Thursday, February 2, 2012

Underworld: Awakening

On one of my last days in Australia, I decided to see my third film of the trip and watched Underworld: Awakening, the fourth film in the franchise. With a movie like this, I know I’m not going to be viewing a future Oscar winner, instead I’m simply looking to be entertained. In the past, two out of the three Underworlds had accomplished that (the Underworld: Rise of the Lycans was pretty bad), and I’m happy to say that the fourth did the same.

When a film manages to entertain me throughout, I will automatically give it a near-50% rating. While Underworld: Awakening got to that point, it didn’t go any further. For those who don’t know, the Underworld franchise is based upon the vampires vs. werewolves concept, or as it is known in Underworld, Vampires vs. Lycans. That concept carried the first three films, while the latest installment added human-element into the mix.

After being absent from the abysmal Underworld: Rise of the Lycans, Kate Beckinsale reprises her role as Selene, a vampire death dealer who specializes in the extermination of Lycans. The film essentially picks up were the second one left off, namely Selene’s romance with Michael (formerly played by Michael Speedman), who was a hybrid vampire-Lycan. The latter character is run out of the storyline fairly early on, so Speedman’s absence, and subsequent replacement, isn’t really noticeable.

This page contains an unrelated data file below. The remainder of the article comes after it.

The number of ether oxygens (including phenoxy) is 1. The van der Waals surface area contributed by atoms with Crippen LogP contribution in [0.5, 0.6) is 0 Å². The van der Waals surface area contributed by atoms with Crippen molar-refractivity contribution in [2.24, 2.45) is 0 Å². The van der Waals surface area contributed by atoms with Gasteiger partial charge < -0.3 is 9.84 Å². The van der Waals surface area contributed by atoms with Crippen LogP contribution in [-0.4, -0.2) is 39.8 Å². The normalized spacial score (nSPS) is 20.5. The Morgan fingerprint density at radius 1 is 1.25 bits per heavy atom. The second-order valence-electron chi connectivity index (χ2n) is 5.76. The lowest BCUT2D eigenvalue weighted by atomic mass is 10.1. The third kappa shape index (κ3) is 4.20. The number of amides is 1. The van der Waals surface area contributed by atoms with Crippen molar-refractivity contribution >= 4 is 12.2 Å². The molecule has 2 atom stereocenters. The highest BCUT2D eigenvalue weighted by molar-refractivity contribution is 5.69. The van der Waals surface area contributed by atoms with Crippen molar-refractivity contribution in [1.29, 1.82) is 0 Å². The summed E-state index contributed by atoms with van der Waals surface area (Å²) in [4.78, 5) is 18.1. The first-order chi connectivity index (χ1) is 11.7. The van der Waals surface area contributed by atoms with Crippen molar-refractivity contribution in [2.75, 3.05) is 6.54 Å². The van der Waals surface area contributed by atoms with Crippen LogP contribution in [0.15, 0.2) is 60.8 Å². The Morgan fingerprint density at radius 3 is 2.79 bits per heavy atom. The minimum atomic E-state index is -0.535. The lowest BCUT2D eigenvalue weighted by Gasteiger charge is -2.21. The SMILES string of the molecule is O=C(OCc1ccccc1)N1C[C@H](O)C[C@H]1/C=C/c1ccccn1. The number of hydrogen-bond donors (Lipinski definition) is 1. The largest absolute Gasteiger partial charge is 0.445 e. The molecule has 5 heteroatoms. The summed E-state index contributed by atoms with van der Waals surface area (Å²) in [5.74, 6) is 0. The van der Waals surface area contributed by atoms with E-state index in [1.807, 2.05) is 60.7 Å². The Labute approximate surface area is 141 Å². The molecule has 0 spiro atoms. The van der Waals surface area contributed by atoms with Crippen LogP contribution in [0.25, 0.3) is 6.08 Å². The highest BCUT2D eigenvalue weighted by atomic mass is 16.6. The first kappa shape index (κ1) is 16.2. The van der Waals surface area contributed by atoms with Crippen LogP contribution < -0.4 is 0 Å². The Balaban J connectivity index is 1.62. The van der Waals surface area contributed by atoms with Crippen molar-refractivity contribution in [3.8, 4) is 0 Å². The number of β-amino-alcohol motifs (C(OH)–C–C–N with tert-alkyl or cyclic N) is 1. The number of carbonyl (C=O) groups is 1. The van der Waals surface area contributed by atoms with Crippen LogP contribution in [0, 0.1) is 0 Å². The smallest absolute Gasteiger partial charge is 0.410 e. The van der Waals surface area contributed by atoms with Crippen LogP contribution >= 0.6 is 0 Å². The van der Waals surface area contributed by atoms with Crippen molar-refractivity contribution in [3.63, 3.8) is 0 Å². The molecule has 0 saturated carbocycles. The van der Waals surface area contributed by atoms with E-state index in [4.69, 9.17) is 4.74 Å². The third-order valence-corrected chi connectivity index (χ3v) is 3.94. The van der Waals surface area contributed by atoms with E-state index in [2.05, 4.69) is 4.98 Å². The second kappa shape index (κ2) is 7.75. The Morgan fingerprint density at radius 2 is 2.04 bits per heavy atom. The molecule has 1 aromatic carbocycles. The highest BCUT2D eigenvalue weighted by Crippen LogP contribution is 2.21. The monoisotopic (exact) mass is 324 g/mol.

Instead of Michael, we get his love child with Selene, who is named Eve (played by India Eisley) and serves as the new hybrid. The story is set twelve years after Underworld: Evolution in a time when humans have discovered the existence of the vampires and Lycans, and doing their best to eradicate them. It all sounds pretty silly, and it really is, but what else would you expect from a movie like this.

The story of Underworld: Awakening is mediocre at best, but some decent special effects and high-octane action sequences make it watchable. Beckinsale’s reprisal is gratifying, as is watching Stephen Rea as Dr. Jacob Lane. Rea, who is soft spoken and accustomed to playing a good guy, shows his range by playing a diabolical villain. With that said, there were a lot of characters in the film with minimal development and seemed almost frivolous including Detective Sebastian (played by Michael Ealy), David (Theo James), and Quint (Kris Holden-Ried).

I’m not particularly glad I saw Underworld: Awakening, but I didn’t regret it either. I guess I would say that as a bad movie, this was a good one, if that makes sense. Your life won’t change one way or the other if you see this movie, but I can think of worse ways to waste 90 minutes.

Buddies Forever Movie Club Rating: 47%

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